BGS blogs

The Great North Run

The directions of true, grid and magnetic north will, for the first time, coincide at various locations in Great Britain between 2022 and 2026.

A hand holding a compass over a map
Contains Ordnance Survey data © Crown Copyright and database rights 2021.

Did you know there are technically three kinds of north in use in Great Britain? We have ‘true north’, which is the direction to the geographic north pole; ‘grid north’, which is the direction northwards along grid lines of the map projection in use, namely the British National Grid, and finally, ‘magnetic north’, the direction that a compass needle points to as it aligns with the Earth’s magnetic field.

Between 2022 and 2026 it is predicted that, because of changes in the Earth’s magnetic field, the directions of the three norths will coincide at various locations at different times, for the first time ever. The locations of coincidence will run northwards along the 2°W longitude meridian, where the fixed directions of true north and British National Grid north are already the same.

The Earth’s magnetic field

The magnetic field varies with location and changes with time. Its direction in the horizontal plane is an essential directional reference for compass users. The changes are due to the slow movement of molten material in the Earth’s outer core region and these changes are also responsible for changes of the location of the magnetic north pole. Because the Earth’s magnetic field is more complicated than dipolar (i.e. like that of a bar magnet, which you can see with iron filings on a piece of paper) magnetic compasses do NOT point directly to the magnetic north pole. Compass needles instead align themselves with the local magnetic field.

The local magnetic field

In order to provide up-to-date estimates of the local magnetic field, we make measurements of it at repeat stations and observatories. A repeat station is a place uncontaminated by human-made magnetic material, where the Earth’s natural magnetic field is observed every few years in order to track its slow changes with time.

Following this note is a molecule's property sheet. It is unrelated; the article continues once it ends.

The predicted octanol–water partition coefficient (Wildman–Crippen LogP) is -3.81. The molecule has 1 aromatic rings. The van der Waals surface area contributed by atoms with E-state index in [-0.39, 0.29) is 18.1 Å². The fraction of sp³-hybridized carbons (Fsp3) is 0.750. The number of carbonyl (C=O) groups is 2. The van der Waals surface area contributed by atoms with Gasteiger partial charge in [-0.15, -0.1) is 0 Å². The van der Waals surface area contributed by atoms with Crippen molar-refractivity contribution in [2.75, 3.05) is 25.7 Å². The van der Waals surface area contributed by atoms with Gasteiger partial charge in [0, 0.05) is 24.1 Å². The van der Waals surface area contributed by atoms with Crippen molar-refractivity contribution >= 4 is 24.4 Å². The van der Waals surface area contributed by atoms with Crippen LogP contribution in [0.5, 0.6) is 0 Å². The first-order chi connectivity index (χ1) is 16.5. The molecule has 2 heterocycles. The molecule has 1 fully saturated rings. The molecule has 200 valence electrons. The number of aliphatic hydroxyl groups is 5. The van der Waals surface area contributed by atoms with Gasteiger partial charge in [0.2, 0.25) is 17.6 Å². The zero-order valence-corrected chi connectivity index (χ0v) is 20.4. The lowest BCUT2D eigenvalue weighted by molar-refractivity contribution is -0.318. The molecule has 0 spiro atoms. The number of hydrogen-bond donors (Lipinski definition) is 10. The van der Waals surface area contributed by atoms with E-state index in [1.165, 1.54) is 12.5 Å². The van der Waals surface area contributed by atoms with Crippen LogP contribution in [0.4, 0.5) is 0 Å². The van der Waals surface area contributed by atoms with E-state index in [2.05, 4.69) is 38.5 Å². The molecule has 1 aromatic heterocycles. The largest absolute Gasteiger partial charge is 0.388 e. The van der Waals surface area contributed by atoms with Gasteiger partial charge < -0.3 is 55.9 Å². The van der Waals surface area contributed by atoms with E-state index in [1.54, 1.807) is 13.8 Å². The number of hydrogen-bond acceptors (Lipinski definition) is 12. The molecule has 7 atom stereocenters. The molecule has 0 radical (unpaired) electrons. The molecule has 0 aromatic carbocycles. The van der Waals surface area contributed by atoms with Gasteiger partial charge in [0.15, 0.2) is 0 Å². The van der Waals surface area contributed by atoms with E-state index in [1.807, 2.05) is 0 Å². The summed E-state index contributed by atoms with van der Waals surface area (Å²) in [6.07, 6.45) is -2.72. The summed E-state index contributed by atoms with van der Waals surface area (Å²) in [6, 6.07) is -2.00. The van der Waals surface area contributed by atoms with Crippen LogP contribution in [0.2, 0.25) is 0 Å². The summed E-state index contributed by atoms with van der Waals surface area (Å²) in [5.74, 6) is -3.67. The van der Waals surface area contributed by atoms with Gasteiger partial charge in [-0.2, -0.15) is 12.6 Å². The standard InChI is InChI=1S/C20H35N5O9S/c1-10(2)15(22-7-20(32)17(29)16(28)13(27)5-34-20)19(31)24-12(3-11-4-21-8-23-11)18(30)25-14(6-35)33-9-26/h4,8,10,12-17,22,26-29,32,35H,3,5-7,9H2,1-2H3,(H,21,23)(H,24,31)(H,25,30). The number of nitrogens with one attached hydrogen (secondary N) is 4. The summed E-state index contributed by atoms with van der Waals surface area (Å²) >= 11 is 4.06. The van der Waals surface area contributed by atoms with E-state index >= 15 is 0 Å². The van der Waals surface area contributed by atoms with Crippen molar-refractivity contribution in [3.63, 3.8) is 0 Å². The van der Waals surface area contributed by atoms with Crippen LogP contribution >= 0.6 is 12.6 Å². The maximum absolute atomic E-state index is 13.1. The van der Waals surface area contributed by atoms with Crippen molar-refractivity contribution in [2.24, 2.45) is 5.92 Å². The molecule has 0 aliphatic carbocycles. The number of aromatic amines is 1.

There are 41 repeat stations spread throughout England, Scotland, Wales and the Isle of Man, each visited every four years, and three observatories, which operate continuously. At each repeat station site, the direction to true north is established using a pair of accurate Global Navigation Satellite System (GNSS) receivers. Readings are then taken over a few hours using a non-magnetic fluxgate theodolite to find the direction of the magnetic field. The strength of the magnetic field is also measured.

A man standing in a field of of yellow and green grass looking through a piece of equipment called a theodolite. The theodolite is standing on a yellow metal tripod. There are lush green trees and blue sky in the background.
Information icon

Engineer Tom Martyn using a non-magnetic fluxgate theodolite at Ashridge repeat station in Hertfordshire. BGS © UKRI.

Expand icon

The data is reduced to quiet night-time levels using the continuous measurements from the observatories and then used to update a model of the UK magnetic field every year. This model provides the Ordnance Survey (OS) with north directions for their map products. In 2014, the OS had to design a new icon to represent the directions of the three norths because, for the first time ever, magnetic north became east of grid north for some locations in Great Britain.

A diagram of grid, magnetic and true north. The 'norths' are represented by arrows: grid north points almost straight up, magnetic north [points to the right at a few degrees and true north points a few more degrees to the right.
Information icon

The three norths. © Ordnance Survey.

The movement of the three norths

The 2021 revision of the model predicts that the direction of magnetic north will be the same as the direction of true north and grid north at the Isle of Purbeck/Poole in Dorset in November/December 2022. The point of coincidence of these three norths will then itself move northwards, passing Skipton in North Yorkshire in first half of 2024 and expected to reach Fraserburgh in Aberdeenshire some time in 2026. These later predictions will need refining nearer the time to account for any sudden and poorly understood changes in the magnetic field known as jerks or impulses.

An animation of the movement of the point where the three norths are in the same direction in the UK at the beginning of July for each year. In 2022 it is in the English Channel south of Bournemouth; in 2023 it is just east of Gloucester; 2024 NW of Skipton; 2025 in the North Sea east of Dunbar; 2026 in the North Sea east of Wick; 2027 just west of Shetland
Information icon

Locations where magnetic north, true north and grid north are in the same direction at the beginning of July for each given year. BGS © UKRI.

Expand icon

Finding grid magnetic angle

You can calculate grid magnetic angle (the angle between grid north and magnetic north) for the current year by going to the BGS Geomagnetism website and using the GMA calculator. The calculator outputs a grid magnetic angle for any given location (entered as a British National Grid reference, latitude and longitude or postcode) from the current UK magnetic field model, which you can then use with a magnetic compass and map.

About the authors

Susan Macmillan
Dr Susan Macmillan

BGS Geomagnetism senior scientist

BGS Edinburgh
Find out more

Tom Martyn co-authored this article.

Relative topics

Was this page helpful?

  • How can we make this section better?*

  • Please select a reason*

  • How can we make this section better?*